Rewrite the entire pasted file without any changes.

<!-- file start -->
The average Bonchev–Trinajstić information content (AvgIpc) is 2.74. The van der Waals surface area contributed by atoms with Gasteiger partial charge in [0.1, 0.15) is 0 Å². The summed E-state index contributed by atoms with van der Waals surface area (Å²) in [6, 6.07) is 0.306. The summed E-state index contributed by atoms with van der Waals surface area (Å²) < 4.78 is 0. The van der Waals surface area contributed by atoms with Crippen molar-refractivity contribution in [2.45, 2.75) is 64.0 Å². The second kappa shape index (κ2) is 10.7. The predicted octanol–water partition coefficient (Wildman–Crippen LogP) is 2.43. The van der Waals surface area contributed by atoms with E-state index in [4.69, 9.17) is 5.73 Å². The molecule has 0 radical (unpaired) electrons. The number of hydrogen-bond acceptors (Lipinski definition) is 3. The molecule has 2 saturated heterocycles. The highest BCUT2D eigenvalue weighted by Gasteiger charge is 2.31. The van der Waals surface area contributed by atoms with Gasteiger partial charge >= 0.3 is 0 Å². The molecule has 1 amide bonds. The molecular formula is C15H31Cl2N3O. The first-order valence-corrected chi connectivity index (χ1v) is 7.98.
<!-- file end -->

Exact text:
The average Bonchev–Trinajstić information content (AvgIpc) is 2.74. The van der Waals surface area contributed by atoms with Gasteiger partial charge in [0.1, 0.15) is 0 Å². The summed E-state index contributed by atoms with van der Waals surface area (Å²) in [6, 6.07) is 0.306. The summed E-state index contributed by atoms with van der Waals surface area (Å²) < 4.78 is 0. The van der Waals surface area contributed by atoms with Crippen molar-refractivity contribution in [2.45, 2.75) is 64.0 Å². The second kappa shape index (κ2) is 10.7. The predicted octanol–water partition coefficient (Wildman–Crippen LogP) is 2.43. The van der Waals surface area contributed by atoms with E-state index in [4.69, 9.17) is 5.73 Å². The molecule has 0 radical (unpaired) electrons. The number of hydrogen-bond acceptors (Lipinski definition) is 3. The molecule has 2 saturated heterocycles. The highest BCUT2D eigenvalue weighted by Gasteiger charge is 2.31. The van der Waals surface area contributed by atoms with Gasteiger partial charge >= 0.3 is 0 Å². The molecule has 1 amide bonds. The molecular formula is C15H31Cl2N3O. The first-order valence-corrected chi connectivity index (χ1v) is 7.98.